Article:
The firm’s office buildings were sited along Manchester Road. Probably, the entrance between buildings O and P marks the route of the former London Street.

Building R is not part of the yard and is on the opposite side of Manchester Road; it is the first of a small row of houses, two of which would later be knocked togther to become the Dorset Arms.

Dorset Arms, early 1900s

Further south along Manchester Road is a section of Stebondale Street with three lone houses. The artist has taken liberties with the distance – making Stebondale Street (a section now named Pier Street) appear much closer to London Yard that it actually was. Missing from the image are Olliffe Street, the Cubitt Arms and other buildings – none of which had yet been built at the time.

Heading back north up Manchester Road, there are more buildings to be seen – but not a lot. The London Tavern pub is present on the corner of Manchester Road (A) and a very short Glengall Road. Houses have been built along Manchester Road as far as Marshfield Street. Marshfield Street seems too far away in the print, and the angle is wrong, but it can be no other street – there was no other street here at the time. It would be almost ten years before the next street, Strattondale Street, was built and Glengall Road was extended as far as East Ferry Road.

The London Tavern in the 1930s. Left: Glengall Road. Right: Manchester Road.

One of the very interesting things about the print is that it allows you to look right across the Island to the west side. The construction of the Millwall Docks (opened in 1868) had not yet started, and much of the background of the print shows the Isle of Dogs for what it was at the time: mostly marshland or pasture, with industry along the river.

One long building on the far side of the Island is extending further inland, most likely the rope walk shown on this map.

1860s

Beyond the rope works on the print are buildings in Westferry Road (and beyond them, the masts of ships, probably in Surrey Docks). The depictions of the buildings are all very generic, and it is not possible to identify a particular building or location, unfortunately.

One building can be identified: in the centre of the Island, and on what was its highest point, Chapel House Farm.

I was quite excited to see this (I am sad like that); the farm was built on the remains of the medieval St. Mary’s Chapel, which itself was built on the path from Poplar to the Greenwich Ferry. No older building has ever been recorded on the Isle of Dogs, and to my knowledge there is only one other surviving image of the farm: a drawing made around the same time.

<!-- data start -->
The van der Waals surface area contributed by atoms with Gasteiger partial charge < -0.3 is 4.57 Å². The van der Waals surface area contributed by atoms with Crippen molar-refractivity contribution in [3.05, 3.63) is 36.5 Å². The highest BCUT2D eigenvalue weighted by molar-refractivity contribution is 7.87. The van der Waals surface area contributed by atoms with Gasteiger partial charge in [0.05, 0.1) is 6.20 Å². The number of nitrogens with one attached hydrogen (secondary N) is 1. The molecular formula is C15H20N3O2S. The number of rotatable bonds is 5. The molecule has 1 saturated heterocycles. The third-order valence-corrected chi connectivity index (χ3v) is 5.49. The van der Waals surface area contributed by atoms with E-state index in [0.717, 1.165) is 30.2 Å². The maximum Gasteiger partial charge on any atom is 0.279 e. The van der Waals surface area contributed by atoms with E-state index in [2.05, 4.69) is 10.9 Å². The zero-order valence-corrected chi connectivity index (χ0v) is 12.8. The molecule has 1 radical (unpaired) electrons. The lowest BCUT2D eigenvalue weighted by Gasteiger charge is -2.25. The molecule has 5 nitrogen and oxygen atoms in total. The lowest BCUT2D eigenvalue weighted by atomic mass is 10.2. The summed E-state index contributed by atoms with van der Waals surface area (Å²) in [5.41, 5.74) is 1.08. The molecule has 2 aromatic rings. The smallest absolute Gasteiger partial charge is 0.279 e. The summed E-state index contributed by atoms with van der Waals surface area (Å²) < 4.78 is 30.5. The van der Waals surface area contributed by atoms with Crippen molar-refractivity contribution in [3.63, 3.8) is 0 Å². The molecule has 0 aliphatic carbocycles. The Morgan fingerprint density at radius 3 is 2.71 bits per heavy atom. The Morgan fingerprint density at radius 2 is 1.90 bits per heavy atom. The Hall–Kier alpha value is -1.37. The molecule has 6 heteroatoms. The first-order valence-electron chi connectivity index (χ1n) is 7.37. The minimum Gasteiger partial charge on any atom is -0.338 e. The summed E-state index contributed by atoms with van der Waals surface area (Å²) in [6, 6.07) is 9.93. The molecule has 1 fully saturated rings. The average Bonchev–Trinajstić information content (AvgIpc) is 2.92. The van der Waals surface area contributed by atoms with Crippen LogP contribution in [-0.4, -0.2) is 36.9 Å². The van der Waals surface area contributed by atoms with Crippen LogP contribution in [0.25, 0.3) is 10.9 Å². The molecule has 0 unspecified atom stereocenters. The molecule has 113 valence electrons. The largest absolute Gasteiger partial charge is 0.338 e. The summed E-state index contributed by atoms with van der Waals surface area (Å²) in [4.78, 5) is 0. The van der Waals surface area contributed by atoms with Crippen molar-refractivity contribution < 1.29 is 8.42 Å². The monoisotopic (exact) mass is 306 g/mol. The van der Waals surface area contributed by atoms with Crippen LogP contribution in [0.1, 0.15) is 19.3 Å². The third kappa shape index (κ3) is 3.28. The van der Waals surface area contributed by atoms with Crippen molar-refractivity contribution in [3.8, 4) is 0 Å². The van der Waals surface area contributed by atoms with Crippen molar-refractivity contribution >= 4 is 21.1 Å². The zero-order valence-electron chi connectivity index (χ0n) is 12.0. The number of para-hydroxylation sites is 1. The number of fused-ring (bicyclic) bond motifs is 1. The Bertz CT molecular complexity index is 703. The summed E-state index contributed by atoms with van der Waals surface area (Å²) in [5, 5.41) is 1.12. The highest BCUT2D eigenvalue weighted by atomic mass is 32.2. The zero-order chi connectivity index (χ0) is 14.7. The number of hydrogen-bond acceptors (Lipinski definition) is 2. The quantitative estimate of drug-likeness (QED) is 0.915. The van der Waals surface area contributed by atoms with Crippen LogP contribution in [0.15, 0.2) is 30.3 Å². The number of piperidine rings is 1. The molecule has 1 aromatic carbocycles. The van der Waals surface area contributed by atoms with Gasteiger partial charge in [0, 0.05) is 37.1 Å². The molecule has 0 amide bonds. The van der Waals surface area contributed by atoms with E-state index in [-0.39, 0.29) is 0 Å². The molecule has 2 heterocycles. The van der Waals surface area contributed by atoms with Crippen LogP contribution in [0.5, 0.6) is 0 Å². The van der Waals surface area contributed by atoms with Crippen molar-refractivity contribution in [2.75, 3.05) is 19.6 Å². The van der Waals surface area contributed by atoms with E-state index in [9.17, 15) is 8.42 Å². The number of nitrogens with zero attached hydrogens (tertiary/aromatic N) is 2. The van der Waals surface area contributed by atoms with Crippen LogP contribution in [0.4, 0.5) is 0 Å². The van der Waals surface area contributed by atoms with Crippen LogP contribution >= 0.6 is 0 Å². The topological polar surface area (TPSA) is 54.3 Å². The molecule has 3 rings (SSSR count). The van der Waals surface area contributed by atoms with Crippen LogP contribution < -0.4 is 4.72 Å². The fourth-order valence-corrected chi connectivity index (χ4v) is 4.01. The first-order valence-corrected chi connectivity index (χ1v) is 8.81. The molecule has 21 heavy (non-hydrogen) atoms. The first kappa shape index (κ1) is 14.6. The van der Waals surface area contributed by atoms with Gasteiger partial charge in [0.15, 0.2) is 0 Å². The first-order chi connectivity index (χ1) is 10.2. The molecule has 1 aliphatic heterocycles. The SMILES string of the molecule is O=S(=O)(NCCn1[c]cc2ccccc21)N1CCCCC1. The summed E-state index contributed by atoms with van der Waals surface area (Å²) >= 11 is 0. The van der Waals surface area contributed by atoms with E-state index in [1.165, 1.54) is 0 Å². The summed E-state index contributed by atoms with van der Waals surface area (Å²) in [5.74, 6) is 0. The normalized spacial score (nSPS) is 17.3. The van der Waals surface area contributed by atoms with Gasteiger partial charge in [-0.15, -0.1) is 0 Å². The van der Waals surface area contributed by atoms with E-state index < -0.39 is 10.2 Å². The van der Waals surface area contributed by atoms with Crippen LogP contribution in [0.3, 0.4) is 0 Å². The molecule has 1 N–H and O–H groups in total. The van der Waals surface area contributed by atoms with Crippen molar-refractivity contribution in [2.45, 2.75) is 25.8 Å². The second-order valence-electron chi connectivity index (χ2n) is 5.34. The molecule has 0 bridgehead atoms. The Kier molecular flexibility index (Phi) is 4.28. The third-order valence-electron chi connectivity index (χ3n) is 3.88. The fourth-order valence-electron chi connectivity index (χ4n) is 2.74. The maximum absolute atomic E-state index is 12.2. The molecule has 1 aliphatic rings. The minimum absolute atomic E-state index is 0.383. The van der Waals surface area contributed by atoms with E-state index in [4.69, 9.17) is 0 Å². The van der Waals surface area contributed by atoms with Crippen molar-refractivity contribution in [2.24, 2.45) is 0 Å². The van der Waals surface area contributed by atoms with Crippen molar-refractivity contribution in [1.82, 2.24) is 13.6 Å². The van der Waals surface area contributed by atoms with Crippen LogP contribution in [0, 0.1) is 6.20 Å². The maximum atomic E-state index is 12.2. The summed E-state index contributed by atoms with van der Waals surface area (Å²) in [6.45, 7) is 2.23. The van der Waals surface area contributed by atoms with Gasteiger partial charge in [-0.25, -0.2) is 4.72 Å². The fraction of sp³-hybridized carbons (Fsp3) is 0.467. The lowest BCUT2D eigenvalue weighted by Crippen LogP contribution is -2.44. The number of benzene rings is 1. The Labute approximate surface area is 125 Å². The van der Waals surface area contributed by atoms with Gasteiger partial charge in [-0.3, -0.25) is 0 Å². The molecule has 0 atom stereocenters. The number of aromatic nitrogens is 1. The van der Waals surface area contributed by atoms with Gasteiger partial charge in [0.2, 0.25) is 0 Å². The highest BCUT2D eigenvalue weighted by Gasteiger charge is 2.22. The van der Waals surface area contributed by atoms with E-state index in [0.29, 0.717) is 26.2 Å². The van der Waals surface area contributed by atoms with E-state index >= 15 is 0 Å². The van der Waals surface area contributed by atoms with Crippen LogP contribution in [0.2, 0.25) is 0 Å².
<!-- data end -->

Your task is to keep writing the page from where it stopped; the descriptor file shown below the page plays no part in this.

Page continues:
1857 illustration of Chapel House Farm and chapel ruins.

Very little is known about the chapel and later farm. A handful of years later, the buildings were demolished to make room for the Millwall Docks (the graving dock, now known as Clippers Quay, was built on the site).

1895

Meanwhile, back at London Yard….

Westwood & Baillie – because they were not solely dependent on shipbuilding – managed to survive the financial crisis of the late 1860s which put most Island shipbuilding firms out of business. From 1872 they abandoned shipbuilding completely and concentrated on iron (civil) engineering work (described in this article). Later they moved to Napier’s former yard in Westferry Road opposite Cahir Street.

In 1898 London Yard was taken over by the shipbuilders Yarrow & Co. who cleared and redeveloped much of the yard, leaving only the buildings along Manchester Road more or less unchanged.

1900, London Yard. Charles E. Goad Fire Insurance Map. Museum of London. (click for full-sized version)

Survey of London:

Yarrow’s did not remain long at London Yard, however. Between 1906 and 1908 the yard was gradually shut down and the firm moved to new premises at Scotstoun in Glasgow, accompanied by most of its machinery and 300 of the work-force.

A partial view of London Yard in the 1920s. The London Tavern (A) and adjacent houses are recognisable from the print, as is the building F. The Dorset Arms was rebuilt in 1913.

In 1917 the freehold wharf was purchased by C. & E. Morton, of Millwall, manufacturers of soups, pickles and jams. Yarrow’s large warehouse unit was converted into a case-making plant, and the other buildings were used mainly for storage. ¬†Mortons decided to sell the wharf in 1936, and after the Second World War it was acquired by D. Badcock (Wharves) Ltd of Greenwich.

London Yard in the late 1940s.

By 1972, London Yard was unoccupied, derelict and badly polluted (Survey of London). It was purchased by the LDDC who cleared and cleaned the site, making room for the London Yard housing development.

London Yard in the 21st century

 

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The Manchester Estate (aka Salford Estate)

I always called it the Salford Estate (or referred to it as ‘over Salford’), but its official name is the Manchester Estate – built by the LCC around 1961 between Seyssel Street, Pier Street and Manchester Road.

Corner of Seyssel Street (L) and Manchester Road (R), 1965

As shown in the following photo, Stebondale Street used to extend to Manchester Road in the east. At the rear of the houses in Seyssel Street (right hand side) was a fairly substantial building which was a joinery. The wartime military huts are still standing in the Mudchute. The Pier Tavern and the houses in Jubilee Crescent are the only buildings still standing in 2020 – and that’s ‘only just’ in the case of the pub, whose facade is all that is left over after recent redevelopment.